“If Europe gets into trouble and the U.S. gets into trouble, money will be looking elsewhere,” says Kelvin Mangaroo, founder and president of RateSupermarket.ca. “Interest rates have been bouncing around and we might continue to see that until the U.S. credit situation gets sorted out.”

Could the uncertainty in Europe actually drive interest rates lower in Canada?

If Obama and Congressional Republicans come to an agreement, there could be a sudden flight to quality as investors buy U.S. bonds. That could drive down interest rates on the U.S. five-year bond, and reduce rates on Canadian fixed mortgages.

“There is always the possibility that they could drop a bit still,” said Mangaroo. “They’ve been lower before, so there is no reason that they can’t go back.”

With so much volatility in the market, should you lock in your mortgage? It’s hard to say, but studies have concluded you are better off holding a variable mortgage. Then again, those studies also include periods of extremely high interest rates, but with rates now at historic lows they would only go marginally lower.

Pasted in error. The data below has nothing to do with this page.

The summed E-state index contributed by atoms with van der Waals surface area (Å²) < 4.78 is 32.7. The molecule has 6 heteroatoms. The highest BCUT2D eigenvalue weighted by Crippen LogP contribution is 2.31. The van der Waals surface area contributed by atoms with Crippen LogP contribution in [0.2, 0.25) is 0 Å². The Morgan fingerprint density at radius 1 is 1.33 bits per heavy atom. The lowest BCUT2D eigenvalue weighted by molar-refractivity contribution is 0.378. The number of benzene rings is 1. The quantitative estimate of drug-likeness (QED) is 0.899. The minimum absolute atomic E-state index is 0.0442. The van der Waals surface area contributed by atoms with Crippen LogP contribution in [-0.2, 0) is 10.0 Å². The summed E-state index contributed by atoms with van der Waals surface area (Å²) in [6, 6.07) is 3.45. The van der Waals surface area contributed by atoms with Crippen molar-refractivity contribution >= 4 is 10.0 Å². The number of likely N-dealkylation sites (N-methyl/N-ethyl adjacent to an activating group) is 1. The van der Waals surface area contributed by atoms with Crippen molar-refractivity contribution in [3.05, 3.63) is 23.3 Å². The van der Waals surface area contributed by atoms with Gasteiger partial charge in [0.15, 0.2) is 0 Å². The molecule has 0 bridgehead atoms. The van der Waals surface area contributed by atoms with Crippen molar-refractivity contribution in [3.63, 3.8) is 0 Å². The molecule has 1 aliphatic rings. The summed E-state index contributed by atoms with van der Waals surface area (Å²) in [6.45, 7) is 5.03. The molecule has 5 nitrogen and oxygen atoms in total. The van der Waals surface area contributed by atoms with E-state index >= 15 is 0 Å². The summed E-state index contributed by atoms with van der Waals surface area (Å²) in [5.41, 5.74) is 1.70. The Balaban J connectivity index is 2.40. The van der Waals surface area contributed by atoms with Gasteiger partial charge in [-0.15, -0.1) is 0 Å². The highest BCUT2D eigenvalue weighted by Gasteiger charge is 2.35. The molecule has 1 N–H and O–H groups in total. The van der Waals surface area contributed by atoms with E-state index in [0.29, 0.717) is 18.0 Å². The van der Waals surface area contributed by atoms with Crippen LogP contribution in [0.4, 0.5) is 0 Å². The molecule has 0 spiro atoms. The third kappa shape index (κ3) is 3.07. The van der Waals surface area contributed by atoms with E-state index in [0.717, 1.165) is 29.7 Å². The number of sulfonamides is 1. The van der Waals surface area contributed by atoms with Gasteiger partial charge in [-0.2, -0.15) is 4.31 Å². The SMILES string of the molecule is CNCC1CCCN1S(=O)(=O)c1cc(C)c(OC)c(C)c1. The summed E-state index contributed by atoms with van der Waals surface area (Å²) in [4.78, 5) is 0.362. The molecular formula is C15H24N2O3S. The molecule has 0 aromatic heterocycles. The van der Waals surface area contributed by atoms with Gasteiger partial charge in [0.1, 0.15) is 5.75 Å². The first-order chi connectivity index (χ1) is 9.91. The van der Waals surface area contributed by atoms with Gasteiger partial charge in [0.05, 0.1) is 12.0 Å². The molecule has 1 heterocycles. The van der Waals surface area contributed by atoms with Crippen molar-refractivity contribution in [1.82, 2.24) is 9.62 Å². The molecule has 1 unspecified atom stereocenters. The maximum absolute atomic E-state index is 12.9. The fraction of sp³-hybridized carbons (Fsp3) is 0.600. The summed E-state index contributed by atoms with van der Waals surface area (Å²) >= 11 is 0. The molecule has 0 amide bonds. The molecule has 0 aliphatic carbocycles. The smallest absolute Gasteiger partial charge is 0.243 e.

In fact, you can purchase a 10-year mortgage for just 4.84 per cent and a 25-year at 8.35 per cent. In effect, you could lock your mortgage costs in at today’s historic lows and that would pay dividends long after the crisis in Europe and the U.S. has passed and rates are rising again.

Whether to lock in or not is the most common question Mangaroo gets at RateSupermarket.ca. About one-third of Canadian mortgages are variable, but Mangaroo says, “It all comes down to risk profile. And interest rates will be going up, so if you’re uncomfortable with that, you should look at a fixed five-year term which is at 3.5 per cent.”